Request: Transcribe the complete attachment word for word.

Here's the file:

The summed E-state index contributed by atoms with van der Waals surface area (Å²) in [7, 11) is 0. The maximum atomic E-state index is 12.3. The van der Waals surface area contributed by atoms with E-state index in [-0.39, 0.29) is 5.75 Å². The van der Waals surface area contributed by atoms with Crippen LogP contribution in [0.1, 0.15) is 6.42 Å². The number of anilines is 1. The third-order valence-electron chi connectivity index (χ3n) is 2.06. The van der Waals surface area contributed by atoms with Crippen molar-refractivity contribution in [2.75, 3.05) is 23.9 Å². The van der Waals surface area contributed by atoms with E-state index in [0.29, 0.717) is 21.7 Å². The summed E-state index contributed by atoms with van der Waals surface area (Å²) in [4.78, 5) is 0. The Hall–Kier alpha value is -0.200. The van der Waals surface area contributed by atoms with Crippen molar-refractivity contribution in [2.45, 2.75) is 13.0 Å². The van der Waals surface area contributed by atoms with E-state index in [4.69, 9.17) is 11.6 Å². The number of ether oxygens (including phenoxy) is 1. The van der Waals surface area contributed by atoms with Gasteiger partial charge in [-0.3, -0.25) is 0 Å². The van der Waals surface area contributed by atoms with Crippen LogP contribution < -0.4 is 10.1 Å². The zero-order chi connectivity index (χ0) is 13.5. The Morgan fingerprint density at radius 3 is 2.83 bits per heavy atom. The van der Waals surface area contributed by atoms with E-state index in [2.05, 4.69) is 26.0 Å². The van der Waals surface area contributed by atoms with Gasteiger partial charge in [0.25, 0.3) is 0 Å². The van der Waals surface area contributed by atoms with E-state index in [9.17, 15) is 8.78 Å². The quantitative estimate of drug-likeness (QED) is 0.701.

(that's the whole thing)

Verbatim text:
The summed E-state index contributed by atoms with van der Waals surface area (Å²) in [7, 11) is 0. The maximum atomic E-state index is 12.3. The van der Waals surface area contributed by atoms with E-state index in [-0.39, 0.29) is 5.75 Å². The van der Waals surface area contributed by atoms with Crippen LogP contribution in [0.1, 0.15) is 6.42 Å². The number of anilines is 1. The third-order valence-electron chi connectivity index (χ3n) is 2.06. The van der Waals surface area contributed by atoms with Crippen molar-refractivity contribution in [2.75, 3.05) is 23.9 Å². The van der Waals surface area contributed by atoms with E-state index in [0.29, 0.717) is 21.7 Å². The summed E-state index contributed by atoms with van der Waals surface area (Å²) in [4.78, 5) is 0. The Hall–Kier alpha value is -0.200. The van der Waals surface area contributed by atoms with Crippen molar-refractivity contribution in [2.45, 2.75) is 13.0 Å². The van der Waals surface area contributed by atoms with E-state index in [4.69, 9.17) is 11.6 Å². The number of ether oxygens (including phenoxy) is 1. The van der Waals surface area contributed by atoms with Gasteiger partial charge in [-0.3, -0.25) is 0 Å². The van der Waals surface area contributed by atoms with Crippen LogP contribution < -0.4 is 10.1 Å². The zero-order chi connectivity index (χ0) is 13.5. The Morgan fingerprint density at radius 3 is 2.83 bits per heavy atom. The van der Waals surface area contributed by atoms with E-state index in [2.05, 4.69) is 26.0 Å². The van der Waals surface area contributed by atoms with Gasteiger partial charge in [0.25, 0.3) is 0 Å². The van der Waals surface area contributed by atoms with E-state index in [9.17, 15) is 8.78 Å². The quantitative estimate of drug-likeness (QED) is 0.701.